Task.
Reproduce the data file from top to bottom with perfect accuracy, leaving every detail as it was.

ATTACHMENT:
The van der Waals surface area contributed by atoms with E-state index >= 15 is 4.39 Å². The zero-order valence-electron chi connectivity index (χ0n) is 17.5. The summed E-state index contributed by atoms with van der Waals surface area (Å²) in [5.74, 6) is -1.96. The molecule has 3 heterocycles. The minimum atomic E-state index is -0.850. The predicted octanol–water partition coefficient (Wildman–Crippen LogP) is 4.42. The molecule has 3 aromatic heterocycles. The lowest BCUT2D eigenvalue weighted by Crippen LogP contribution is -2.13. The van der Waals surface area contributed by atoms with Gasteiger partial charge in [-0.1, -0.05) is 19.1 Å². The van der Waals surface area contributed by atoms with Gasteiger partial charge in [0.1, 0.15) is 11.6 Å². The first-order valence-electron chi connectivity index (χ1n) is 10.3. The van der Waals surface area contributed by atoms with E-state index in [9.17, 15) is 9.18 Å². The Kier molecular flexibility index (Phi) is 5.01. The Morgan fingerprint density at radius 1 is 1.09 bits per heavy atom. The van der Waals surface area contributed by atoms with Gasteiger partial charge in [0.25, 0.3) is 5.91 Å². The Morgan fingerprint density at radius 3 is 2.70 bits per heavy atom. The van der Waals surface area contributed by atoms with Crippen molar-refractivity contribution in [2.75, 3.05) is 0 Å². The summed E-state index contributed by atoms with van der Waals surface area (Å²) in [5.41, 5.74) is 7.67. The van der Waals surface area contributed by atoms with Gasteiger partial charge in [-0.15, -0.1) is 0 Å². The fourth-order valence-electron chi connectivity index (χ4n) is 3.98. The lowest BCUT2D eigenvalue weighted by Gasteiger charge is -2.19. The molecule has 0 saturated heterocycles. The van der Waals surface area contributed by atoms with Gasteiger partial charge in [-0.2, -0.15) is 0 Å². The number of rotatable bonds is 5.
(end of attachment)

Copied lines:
The van der Waals surface area contributed by atoms with E-state index >= 15 is 4.39 Å². The zero-order valence-electron chi connectivity index (χ0n) is 17.5. The summed E-state index contributed by atoms with van der Waals surface area (Å²) in [5.74, 6) is -1.96. The molecule has 3 heterocycles. The minimum atomic E-state index is -0.850. The predicted octanol–water partition coefficient (Wildman–Crippen LogP) is 4.42. The molecule has 3 aromatic heterocycles. The lowest BCUT2D eigenvalue weighted by Crippen LogP contribution is -2.13. The van der Waals surface area contributed by atoms with Gasteiger partial charge in [-0.1, -0.05) is 19.1 Å². The van der Waals surface area contributed by atoms with Gasteiger partial charge in [0.1, 0.15) is 11.6 Å². The first-order valence-electron chi connectivity index (χ1n) is 10.3. The van der Waals surface area contributed by atoms with E-state index in [9.17, 15) is 9.18 Å². The Kier molecular flexibility index (Phi) is 5.01. The Morgan fingerprint density at radius 1 is 1.09 bits per heavy atom. The van der Waals surface area contributed by atoms with Gasteiger partial charge in [0.25, 0.3) is 5.91 Å². The Morgan fingerprint density at radius 3 is 2.70 bits per heavy atom. The van der Waals surface area contributed by atoms with Crippen molar-refractivity contribution in [2.75, 3.05) is 0 Å². The summed E-state index contributed by atoms with van der Waals surface area (Å²) in [5.41, 5.74) is 7.67. The van der Waals surface area contributed by atoms with Gasteiger partial charge in [-0.15, -0.1) is 0 Å². The fourth-order valence-electron chi connectivity index (χ4n) is 3.98. The lowest BCUT2D eigenvalue weighted by Gasteiger charge is -2.19. The molecule has 0 saturated heterocycles. The van der Waals surface area contributed by atoms with Gasteiger partial charge in [-0.2, -0.15) is 0 Å². The number of rotatable bonds is 5.